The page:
The tropical storm in the Gulf of Mexico made headway over the weekend and is likely to cause increased production cuts in later cycles of gas day 29, based on updates from offshore pipeline operators. Total Southeast production fell 0.1 Bcf/d from Friday and 0.3 Bcf/d from its weekend peak on Saturday, with offshore sample declines in Alabama, Louisiana, and Mississippi making up 0.1 Bcf/d of Friday to Monday declines. Destin Pipeline announced on Monday morning it moved to Phase 3 of its Severe Weather Contingency Plan, which will result in evacuations of all personnel from its offshore system, including from the MP 260 platform. The evacuations are expected to occur between 9am and 1pm today, forcing the shut in of receipts from Okeanos gathering system, Marlin and Horn Mountain receipt points with no transportation services to Viska Knoll. Deliveries to Viska Knoll at MP 260 averaged roughly 250 MMcf/d in the week ending Friday, falling to an average of 138 MMcf/d over the weekend and down to just 30 MMcf/d today.
Midcon Market gas production averaged 1.57 Bcf/d this month-to-date, a minor drop of 3% compared to July’s average of 1.62 Bcf/d. So far this month 59 wells have been drilled in North Dakota, a small drop compared to 63 wells drilled in July. In contrast, rig counts in North Dakota increased by three from July, averaging 32 rigs so far this month. Flat production could be an indication of producers adding drilled-but-uncompleted wells (DUCs) to their inventory. In a news release earlier this month, Continental Resources reiterated year-end 2016 guidance, stating it currently has 165 DUCs in the Bakken with plans to grow that number to 190 by year-end. From January to May (the last month of reliable DUC data), Bentek estimates an average of 30 DUCs per month were added to North Dakota’s well inventory, totaling 615 DUCs for the region in May.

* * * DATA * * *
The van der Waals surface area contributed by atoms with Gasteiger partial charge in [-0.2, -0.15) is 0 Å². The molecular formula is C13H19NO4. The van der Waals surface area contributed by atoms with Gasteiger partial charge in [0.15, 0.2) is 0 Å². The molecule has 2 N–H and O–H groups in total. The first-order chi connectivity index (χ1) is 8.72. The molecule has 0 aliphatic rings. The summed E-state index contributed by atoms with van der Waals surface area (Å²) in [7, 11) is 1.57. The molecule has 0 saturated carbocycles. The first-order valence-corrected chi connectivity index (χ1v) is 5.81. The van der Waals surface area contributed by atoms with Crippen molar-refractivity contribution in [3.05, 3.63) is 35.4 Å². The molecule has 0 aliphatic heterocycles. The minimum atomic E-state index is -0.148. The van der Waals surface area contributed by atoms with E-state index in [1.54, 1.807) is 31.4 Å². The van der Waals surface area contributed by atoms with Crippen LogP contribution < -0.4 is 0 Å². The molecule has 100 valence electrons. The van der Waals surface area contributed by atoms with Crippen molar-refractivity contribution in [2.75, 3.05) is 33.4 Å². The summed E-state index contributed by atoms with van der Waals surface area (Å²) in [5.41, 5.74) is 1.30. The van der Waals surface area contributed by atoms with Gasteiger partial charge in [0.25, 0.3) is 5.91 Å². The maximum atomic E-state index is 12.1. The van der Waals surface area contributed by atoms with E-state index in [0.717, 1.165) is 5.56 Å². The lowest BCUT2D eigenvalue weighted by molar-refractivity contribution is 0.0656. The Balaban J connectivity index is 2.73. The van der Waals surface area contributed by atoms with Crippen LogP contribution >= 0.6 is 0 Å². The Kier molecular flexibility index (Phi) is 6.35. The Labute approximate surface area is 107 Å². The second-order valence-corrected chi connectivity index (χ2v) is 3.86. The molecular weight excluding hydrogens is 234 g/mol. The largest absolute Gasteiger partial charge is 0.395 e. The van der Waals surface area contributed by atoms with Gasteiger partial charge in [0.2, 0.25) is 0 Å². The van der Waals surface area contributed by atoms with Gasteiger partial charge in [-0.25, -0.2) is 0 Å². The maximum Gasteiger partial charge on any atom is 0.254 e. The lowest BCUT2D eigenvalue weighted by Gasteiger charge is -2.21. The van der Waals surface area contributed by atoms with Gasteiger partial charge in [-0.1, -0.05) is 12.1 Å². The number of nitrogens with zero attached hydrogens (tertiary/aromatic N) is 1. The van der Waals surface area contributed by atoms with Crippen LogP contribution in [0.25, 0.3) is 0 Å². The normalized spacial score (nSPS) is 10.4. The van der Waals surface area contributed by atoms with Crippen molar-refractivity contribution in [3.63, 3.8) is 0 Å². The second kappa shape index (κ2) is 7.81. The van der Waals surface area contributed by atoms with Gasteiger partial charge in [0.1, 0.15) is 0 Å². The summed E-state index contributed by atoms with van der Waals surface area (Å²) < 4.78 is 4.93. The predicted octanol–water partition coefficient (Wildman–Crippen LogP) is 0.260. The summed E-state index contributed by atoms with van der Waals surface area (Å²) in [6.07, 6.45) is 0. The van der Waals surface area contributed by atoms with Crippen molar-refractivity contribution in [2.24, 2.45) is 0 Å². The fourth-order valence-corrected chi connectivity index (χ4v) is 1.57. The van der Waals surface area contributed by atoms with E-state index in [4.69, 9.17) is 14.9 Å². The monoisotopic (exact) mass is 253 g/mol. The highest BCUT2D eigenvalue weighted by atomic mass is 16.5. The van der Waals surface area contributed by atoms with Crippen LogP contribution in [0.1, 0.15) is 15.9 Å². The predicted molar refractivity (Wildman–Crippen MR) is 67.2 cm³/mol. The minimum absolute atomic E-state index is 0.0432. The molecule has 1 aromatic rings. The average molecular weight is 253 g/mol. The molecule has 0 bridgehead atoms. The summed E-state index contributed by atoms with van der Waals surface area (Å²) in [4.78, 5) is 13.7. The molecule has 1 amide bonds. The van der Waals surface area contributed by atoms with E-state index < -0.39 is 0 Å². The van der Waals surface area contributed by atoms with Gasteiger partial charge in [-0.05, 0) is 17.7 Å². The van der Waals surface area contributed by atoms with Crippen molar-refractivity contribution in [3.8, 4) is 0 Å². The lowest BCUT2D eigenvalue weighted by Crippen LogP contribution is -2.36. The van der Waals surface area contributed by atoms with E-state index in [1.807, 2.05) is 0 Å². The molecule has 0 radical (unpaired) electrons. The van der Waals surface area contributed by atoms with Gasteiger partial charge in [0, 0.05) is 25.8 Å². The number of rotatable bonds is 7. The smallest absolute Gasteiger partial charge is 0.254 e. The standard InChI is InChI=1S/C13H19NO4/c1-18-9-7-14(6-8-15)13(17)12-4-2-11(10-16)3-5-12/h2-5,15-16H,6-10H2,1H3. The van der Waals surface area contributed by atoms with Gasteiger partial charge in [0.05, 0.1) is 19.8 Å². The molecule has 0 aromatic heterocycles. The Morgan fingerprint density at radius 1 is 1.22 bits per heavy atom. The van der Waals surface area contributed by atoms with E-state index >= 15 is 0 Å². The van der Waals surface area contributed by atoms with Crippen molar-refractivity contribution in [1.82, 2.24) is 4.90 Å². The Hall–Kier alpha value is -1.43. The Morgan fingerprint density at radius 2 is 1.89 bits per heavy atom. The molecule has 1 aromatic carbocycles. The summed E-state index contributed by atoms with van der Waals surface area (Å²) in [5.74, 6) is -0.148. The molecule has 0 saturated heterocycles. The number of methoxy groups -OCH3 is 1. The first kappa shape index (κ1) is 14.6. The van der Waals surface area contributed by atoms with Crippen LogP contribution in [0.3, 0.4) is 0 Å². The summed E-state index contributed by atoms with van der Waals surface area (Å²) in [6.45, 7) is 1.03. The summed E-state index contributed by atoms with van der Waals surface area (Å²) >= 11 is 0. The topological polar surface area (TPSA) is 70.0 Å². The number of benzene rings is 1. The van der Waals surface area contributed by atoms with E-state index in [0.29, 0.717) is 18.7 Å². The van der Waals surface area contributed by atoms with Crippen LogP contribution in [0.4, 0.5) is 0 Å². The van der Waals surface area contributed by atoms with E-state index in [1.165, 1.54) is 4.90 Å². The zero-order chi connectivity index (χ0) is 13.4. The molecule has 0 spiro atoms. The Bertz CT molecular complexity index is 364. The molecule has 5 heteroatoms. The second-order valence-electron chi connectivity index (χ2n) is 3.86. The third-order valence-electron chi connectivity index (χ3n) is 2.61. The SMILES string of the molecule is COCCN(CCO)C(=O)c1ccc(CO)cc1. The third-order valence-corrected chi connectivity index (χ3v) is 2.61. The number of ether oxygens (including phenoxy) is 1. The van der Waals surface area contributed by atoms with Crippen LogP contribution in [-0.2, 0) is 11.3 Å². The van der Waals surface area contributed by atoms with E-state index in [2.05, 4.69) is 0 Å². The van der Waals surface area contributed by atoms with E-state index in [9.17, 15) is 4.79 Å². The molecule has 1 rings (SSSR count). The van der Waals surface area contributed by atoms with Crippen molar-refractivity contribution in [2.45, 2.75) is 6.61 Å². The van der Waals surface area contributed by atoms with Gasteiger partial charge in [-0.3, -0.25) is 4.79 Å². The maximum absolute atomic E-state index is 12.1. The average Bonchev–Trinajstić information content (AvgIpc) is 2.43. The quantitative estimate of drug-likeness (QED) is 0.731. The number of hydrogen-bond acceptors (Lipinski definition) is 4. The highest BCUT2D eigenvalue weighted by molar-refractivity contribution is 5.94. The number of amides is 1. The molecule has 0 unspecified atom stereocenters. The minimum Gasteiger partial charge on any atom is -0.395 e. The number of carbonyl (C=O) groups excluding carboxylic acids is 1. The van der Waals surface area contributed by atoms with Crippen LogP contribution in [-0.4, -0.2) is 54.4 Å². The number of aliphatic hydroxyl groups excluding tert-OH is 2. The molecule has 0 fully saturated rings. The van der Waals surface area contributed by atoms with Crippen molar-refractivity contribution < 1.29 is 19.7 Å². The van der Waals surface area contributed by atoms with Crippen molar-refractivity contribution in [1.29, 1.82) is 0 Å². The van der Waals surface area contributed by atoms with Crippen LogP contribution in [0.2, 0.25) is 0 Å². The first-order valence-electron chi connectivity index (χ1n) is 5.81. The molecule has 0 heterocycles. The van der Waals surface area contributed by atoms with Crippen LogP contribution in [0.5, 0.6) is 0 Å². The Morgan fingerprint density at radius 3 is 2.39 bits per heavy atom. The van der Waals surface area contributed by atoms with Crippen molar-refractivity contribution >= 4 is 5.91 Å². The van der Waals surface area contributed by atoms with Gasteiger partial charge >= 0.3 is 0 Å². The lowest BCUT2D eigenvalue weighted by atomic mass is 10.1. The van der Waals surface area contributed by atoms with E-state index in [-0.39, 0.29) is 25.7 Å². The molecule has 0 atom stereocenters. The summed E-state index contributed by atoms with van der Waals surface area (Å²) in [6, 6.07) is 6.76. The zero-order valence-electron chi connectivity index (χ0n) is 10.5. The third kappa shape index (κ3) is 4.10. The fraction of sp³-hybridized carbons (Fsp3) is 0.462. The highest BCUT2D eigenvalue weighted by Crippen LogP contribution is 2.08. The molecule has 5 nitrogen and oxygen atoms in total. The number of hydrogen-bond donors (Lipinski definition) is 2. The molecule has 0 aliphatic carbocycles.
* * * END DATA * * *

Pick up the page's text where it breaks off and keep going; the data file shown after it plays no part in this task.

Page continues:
Texas Eastern on Friday released its bi-weekly status report on the Delmont outage, which indicated approximately 25% of the necessary repair work had been completed, up from 15% over the course of two weeks. The Penn Jersey Line, which is the northern of the two systems in Zone M3, has been operating at a reduced capacity of roughly 1.1 Bcf/d since mid-May, down from a typical operating capacity of around 2.6 Bcf/d, following a late-April explosion. A corrective action order was issued by PHMSA in the days after the outage, further amended in late July to undergo an elevated level of scrutiny. This latest report's implied rate of progress on the repairs puts into question the feasibility of a full capacity restoration by November 1, although TETCO has not revised that date. Uncertainty around a timely return-to-service before higher winter demand hits the region has cast a layer of volatility on basis futures, with Transco Zone 6 trading as high as 40 cents over Algonquin Citygates from a nearly minus 60-cent spread prior to the M3 outage, though the two have more recently converged to within a 4-cent spread. The next report, expected on Sept. 9, will firm up expectations on a rate of progress.